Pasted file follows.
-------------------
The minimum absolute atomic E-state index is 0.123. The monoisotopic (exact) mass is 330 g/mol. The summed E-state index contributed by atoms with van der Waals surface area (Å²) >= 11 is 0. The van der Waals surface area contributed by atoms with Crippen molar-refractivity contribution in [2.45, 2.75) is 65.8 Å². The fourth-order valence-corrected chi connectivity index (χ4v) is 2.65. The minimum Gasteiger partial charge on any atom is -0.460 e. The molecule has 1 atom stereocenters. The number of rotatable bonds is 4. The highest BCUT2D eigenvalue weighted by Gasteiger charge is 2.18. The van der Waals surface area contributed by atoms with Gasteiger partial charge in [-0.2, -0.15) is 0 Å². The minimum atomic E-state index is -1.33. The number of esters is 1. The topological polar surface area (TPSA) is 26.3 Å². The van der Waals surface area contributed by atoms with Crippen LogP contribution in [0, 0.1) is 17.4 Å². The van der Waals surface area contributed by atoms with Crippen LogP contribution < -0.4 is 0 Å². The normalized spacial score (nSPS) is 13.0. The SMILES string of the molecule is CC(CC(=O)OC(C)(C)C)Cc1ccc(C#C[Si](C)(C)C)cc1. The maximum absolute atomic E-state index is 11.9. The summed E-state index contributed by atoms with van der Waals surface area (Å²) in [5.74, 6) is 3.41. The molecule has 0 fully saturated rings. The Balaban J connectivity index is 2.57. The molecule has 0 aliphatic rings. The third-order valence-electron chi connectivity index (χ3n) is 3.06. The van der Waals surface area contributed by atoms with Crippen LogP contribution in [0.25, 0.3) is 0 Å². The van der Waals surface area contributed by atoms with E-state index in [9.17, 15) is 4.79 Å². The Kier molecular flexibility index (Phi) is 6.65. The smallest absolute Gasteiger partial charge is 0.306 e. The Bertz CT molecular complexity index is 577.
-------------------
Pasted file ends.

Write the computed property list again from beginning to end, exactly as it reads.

The minimum absolute atomic E-state index is 0.123. The monoisotopic (exact) mass is 330 g/mol. The summed E-state index contributed by atoms with van der Waals surface area (Å²) >= 11 is 0. The van der Waals surface area contributed by atoms with Crippen molar-refractivity contribution in [2.45, 2.75) is 65.8 Å². The fourth-order valence-corrected chi connectivity index (χ4v) is 2.65. The minimum Gasteiger partial charge on any atom is -0.460 e. The molecule has 1 atom stereocenters. The number of rotatable bonds is 4. The highest BCUT2D eigenvalue weighted by Gasteiger charge is 2.18. The van der Waals surface area contributed by atoms with Gasteiger partial charge in [-0.2, -0.15) is 0 Å². The minimum atomic E-state index is -1.33. The number of esters is 1. The topological polar surface area (TPSA) is 26.3 Å². The van der Waals surface area contributed by atoms with Crippen LogP contribution in [0, 0.1) is 17.4 Å². The van der Waals surface area contributed by atoms with Crippen LogP contribution < -0.4 is 0 Å². The normalized spacial score (nSPS) is 13.0. The SMILES string of the molecule is CC(CC(=O)OC(C)(C)C)Cc1ccc(C#C[Si](C)(C)C)cc1. The maximum absolute atomic E-state index is 11.9. The summed E-state index contributed by atoms with van der Waals surface area (Å²) in [5.74, 6) is 3.41. The molecule has 0 fully saturated rings. The Balaban J connectivity index is 2.57. The molecule has 0 aliphatic rings. The third-order valence-electron chi connectivity index (χ3n) is 3.06. The van der Waals surface area contributed by atoms with Crippen LogP contribution in [0.25, 0.3) is 0 Å². The van der Waals surface area contributed by atoms with E-state index in [9.17, 15) is 4.79 Å². The Kier molecular flexibility index (Phi) is 6.65. The smallest absolute Gasteiger partial charge is 0.306 e. The Bertz CT molecular complexity index is 577.